The latest State Budget Forecast is great news for Minnesota! For the first time in seven years, the Forecast is predicting budget surpluses for our state’s current biennium and the next one. When I took office three years ago, the 2011 Forecast predicted a deficit of $5 billion for the next two years. This year’s Forecast predicts a surplus of $2.6 billion.
I propose to use one-half of the projected surplus, or $616 million, for middle-income and business tax cuts. I would put the other half into the Budget Reserve, with the understanding that none of it could be spent this year, except for critical needs, like the recent emergency propane purchases.
My top priority is to give a big part of the surplus back to Minnesotans by cutting taxes. I want to give $301 million worth of tax cuts to single and married taxpayers by matching our state tax code to the federal code. For example, I would eliminate the state’s marriage penalty (an average tax savings of $115 per couple), extend the working family credit to more families, increase the child care tax credit, and eliminate the tax penalties on people losing their homes to foreclosures.
I also want to save many businesses about $232 million in taxes by repealing the three “Business to Business” sales taxes added last year. It is essential that the legislature pass a bill with these middle-class tax cuts and business tax repeals very soon, so Minnesotans can benefit from them in this tax season.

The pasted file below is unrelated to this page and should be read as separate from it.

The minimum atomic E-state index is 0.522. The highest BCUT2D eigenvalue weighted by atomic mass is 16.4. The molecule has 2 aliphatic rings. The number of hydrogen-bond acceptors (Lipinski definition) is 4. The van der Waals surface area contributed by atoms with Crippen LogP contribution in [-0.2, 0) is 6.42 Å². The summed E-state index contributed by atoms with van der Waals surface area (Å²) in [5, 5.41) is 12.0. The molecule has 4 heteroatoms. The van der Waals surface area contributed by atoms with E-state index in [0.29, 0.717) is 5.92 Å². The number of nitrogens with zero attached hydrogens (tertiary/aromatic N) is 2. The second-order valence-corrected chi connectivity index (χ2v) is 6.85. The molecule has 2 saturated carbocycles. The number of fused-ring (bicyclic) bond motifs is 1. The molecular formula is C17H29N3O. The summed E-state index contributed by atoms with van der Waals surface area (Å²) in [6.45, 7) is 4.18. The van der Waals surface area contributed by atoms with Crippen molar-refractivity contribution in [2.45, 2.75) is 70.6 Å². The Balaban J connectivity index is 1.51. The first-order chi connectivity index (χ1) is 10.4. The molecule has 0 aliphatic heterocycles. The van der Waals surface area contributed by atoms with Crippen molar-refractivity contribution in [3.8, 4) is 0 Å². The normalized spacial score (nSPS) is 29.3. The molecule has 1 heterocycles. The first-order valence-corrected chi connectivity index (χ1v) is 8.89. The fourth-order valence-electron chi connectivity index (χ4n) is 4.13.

I am pleased with our state’s progress, but definitely not satisfied. Too many Minnesotans have not felt benefits of this economic recovery. Over 137,000 people are still unemployed. Others can find only part-time work or are stuck in jobs they don’t want. At the same time, there are thousands of job vacancies throughout our state, where employers are unable to find workers with the skills they need.
We need to do a better job of preparing young people and retraining older workers for the good-paying jobs of the future. Now more than ever, the amount and quality of someone’s education and training will determine the person’s job, income, and other opportunities.
Minnesota’s main competitive advantages over other states and countries have always been the talents of our citizens and the quality of their educations. That is why our investments in better education are crucial to a better Minnesota.